Devin on the Brooklyn Nets

Blake: How awful does it feel that the legacy of Barclays Center will always be that the first game was against this Raptors team? BTW, how’s the new digs working out?

Devin: It’s not so bad. Fun fact: the first game in New York history in the NBA was on November 1st… in 1946… against the Toronto Huskies. So let’s just say that history repeats itself. As far as Barclays Center, it’s an interesting place. Architecturally, it’s beautiful; it’s The Black House. Its dark interior, stadium lighting, and high-angled rafters make it seem like you’re watching a boxing match in 1967. I half-expect guys in dull gray suits and fedoras to smoke cigars and clap rapidly after each made basket. The crowd itself has its moments, but isn’t *there* yet. Barclays pumps in enough noise to fill… well, an arena with sound, but the fans don’t respond loudly enough yet. They just don’t seem to care enough about free t-shirts and predetermined CGI races of Subway sandwiches. What they do care about, however, is winning. And when the games are close or just starting to pull away, the crowd knows how to react accordingly.

Blake: What is up with the shooting woes of Deron Williams and Joe Johnson? Did you ever envision Brook Lopez being the team’s leading scorer?

Devin: Oh, absolutely. If Lopez could build an early chemistry with Deron Williams he’d drop 20 nightly, and when healthy, he has. Deron is a scorer-creator, but Lopez is a pure scorer. As for the shooting woes, with Williams it appears tied to his injuries. His wrist just hasn’t been right since he joined the Nets, and in his own words, he feels that he hasn’t had a good game yet this season. It’s heartbreaking to watch him just rim out open threes like the ball’s allergic to nylon. As for Johnson, it’s less clear. He’s gotten good shots, both inside and out, and just doesn’t seem to make them. He’s gotten slightly better as the year’s gone on, but he’s only had brief moments of fire.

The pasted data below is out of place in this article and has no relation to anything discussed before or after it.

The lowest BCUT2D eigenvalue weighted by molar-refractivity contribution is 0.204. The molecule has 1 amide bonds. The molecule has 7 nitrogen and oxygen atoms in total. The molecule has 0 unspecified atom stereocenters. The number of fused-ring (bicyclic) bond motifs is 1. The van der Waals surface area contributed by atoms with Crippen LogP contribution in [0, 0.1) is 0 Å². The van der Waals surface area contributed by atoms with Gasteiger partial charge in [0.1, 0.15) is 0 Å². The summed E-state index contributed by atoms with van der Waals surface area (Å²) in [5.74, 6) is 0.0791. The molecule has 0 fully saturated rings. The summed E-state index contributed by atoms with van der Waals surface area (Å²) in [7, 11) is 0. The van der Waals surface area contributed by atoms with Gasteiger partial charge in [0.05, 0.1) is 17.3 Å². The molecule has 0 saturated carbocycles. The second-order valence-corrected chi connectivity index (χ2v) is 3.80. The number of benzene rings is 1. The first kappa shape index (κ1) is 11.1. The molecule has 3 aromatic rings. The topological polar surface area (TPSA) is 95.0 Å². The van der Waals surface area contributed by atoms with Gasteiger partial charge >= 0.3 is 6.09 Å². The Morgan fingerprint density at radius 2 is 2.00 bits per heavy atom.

Blake: Jerry Stackhouse. No question, just worth a mention.

Devin: JERRY! He’s coming back down to earth after his ridiculous start, but he’s a role player at its finest: wait for the defense to forget about you, and hit the corner 3. That’s his role. If he’s surrounded by players that can create, he’s the best Matt Bonner the Brooklyn Nets could ever ask for.

Blake: Is there anything the Raptors can exploit to try to steal this one? The Raptors, if you aren’t aware, have been terrible and the Nets have the advantage at every spot on the floor. Give me some hope!

Devin: You want hope? The Brooklyn Nets are in freefall. They’ve lost five in a row without Brook Lopez. They gave up a 17-point lead to New York, a 9-point lead to Milwaukee, a 13-point lead to Golden State, and 9-point halftime lead to Miami in the last four games. They’ve blown games in spectacular fashion rivaled only by Toronto. Toronto almost beat them opening night, and the Nets had Brook Lopez then! So in the “who can screw up the second half less” battle, the Raptors could easily sneak away with this one and it would not surprise me in the slightest.